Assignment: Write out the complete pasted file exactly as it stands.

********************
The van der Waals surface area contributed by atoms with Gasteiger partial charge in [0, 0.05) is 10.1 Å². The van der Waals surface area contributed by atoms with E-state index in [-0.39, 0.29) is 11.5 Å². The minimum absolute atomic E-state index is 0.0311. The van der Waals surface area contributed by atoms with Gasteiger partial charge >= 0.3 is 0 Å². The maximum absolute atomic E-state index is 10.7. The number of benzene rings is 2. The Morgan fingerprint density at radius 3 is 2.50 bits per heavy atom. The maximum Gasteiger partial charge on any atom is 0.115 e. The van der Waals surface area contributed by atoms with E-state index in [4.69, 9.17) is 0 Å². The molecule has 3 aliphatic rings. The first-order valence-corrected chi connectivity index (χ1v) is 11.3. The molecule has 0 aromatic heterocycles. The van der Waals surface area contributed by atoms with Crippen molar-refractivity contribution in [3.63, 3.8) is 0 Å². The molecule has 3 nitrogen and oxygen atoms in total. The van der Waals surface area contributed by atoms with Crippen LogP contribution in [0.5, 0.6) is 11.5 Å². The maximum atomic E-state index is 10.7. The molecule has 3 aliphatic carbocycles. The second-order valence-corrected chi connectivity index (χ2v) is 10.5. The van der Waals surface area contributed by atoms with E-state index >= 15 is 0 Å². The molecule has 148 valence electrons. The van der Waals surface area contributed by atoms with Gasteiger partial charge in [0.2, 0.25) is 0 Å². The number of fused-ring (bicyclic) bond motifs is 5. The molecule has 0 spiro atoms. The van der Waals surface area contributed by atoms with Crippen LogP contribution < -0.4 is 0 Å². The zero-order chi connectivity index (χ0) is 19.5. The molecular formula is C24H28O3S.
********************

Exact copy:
The van der Waals surface area contributed by atoms with Gasteiger partial charge in [0, 0.05) is 10.1 Å². The van der Waals surface area contributed by atoms with E-state index in [-0.39, 0.29) is 11.5 Å². The minimum absolute atomic E-state index is 0.0311. The van der Waals surface area contributed by atoms with Gasteiger partial charge >= 0.3 is 0 Å². The maximum absolute atomic E-state index is 10.7. The number of benzene rings is 2. The Morgan fingerprint density at radius 3 is 2.50 bits per heavy atom. The maximum Gasteiger partial charge on any atom is 0.115 e. The van der Waals surface area contributed by atoms with E-state index in [4.69, 9.17) is 0 Å². The molecule has 3 aliphatic rings. The first-order valence-corrected chi connectivity index (χ1v) is 11.3. The molecule has 0 aromatic heterocycles. The van der Waals surface area contributed by atoms with Crippen molar-refractivity contribution in [3.63, 3.8) is 0 Å². The molecule has 3 nitrogen and oxygen atoms in total. The van der Waals surface area contributed by atoms with Crippen LogP contribution in [0.5, 0.6) is 11.5 Å². The maximum atomic E-state index is 10.7. The molecule has 3 aliphatic carbocycles. The second-order valence-corrected chi connectivity index (χ2v) is 10.5. The van der Waals surface area contributed by atoms with E-state index >= 15 is 0 Å². The molecule has 148 valence electrons. The van der Waals surface area contributed by atoms with Gasteiger partial charge in [0.2, 0.25) is 0 Å². The number of fused-ring (bicyclic) bond motifs is 5. The molecule has 0 spiro atoms. The van der Waals surface area contributed by atoms with Crippen LogP contribution < -0.4 is 0 Å². The zero-order chi connectivity index (χ0) is 19.5. The molecular formula is C24H28O3S.